While it may seem counterintuitive to study neuroscience or diseases like intellectual disability in fruit flies (the first thing many people ask me is if they even have brains?), many of the genes important for nervous system development in humans perform similar functions in the fruit fly, albeit on a much smaller scale.  In fact, Drosophila has been used for several decades to answer all kinds of fascinating questions related to neurobiology, including those focused on learning and memory, circadian rhythms, nervous system development, axonal pathfinding…and many more.

Our lab uses a combination of Drosophila genetics, molecular biology and neuroscience-focused approaches to investigate the following two main questions:

1.     What proteins are required for axonal pathfinding during development?

2.     How is circadian rhythm and sleep controlled at the cellular level?

Students that decide to work on these (or other projects) in my lab can expect to learn a ton about Drosophila genetics, RNA biology, neuroscience, molecular biology, microscopy, and many other topics. Each project is outlined in more detail below.

What proteins are required for axon pathfinding?

Pathfinding involves the growth of a neuronal cell extension called an axon towards a target cell. As an analogy, imagine that you have a vacuum in your living room but the only electrical outlet in your house is in the kitchen. In order to plug that vacuum into its target (the outlet) you need to navigate a couple doorways, maybe a stove or refrigerator, and then actually make contact with the wall outlet. Our neurons (and those of all organisms, really) work the same way during development. They must send long extensions (called axons) from one place to another while navigating through many different cell types. Eventually, they too must form the right connections. Neurons that lack a handful of genes seem to have difficulty in getting to the right location (i.e. they can’t find the kitchen), but right now, we don’t know why – and that’s the focus of this aim of research.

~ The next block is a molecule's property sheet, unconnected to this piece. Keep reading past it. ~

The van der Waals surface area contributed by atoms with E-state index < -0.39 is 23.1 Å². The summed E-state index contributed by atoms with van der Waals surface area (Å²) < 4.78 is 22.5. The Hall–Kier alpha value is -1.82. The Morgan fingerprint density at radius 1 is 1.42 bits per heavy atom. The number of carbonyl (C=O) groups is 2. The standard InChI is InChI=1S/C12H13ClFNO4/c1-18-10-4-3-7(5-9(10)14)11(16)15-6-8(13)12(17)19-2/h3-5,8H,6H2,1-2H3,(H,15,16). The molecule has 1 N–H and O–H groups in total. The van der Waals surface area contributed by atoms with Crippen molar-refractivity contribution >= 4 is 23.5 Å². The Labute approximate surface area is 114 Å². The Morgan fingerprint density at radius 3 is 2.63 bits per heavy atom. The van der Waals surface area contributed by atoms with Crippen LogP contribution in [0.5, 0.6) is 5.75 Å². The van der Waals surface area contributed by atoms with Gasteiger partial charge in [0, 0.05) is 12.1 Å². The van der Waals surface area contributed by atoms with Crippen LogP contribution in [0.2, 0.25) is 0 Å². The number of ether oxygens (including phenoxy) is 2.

What is the overall function of sleep? We still really don’t know.  Multiple models exist (see some potential ideas under publications from other labs), but there seems to be no clear consensus in the field currently as to which one is correct.  This is very important clinically since multiple studies have clearly shown that disruptions in circadian rhythms and sleep patterns have been linked to health problems.  Proper amounts of sleep also appear to be involved in memory consolidation following learning, but how these processes all work together still remains unanswered.  The projects focused on this aim in the lab are mainly trying to understand the regions of the fly brain required for sleep, how gene expression changes following sleep deprivation, and how those changes in protein levels correlate with what we know about humans and sleep deprivation. 


See our publications.


Our lab has been graciously funded by the following sources: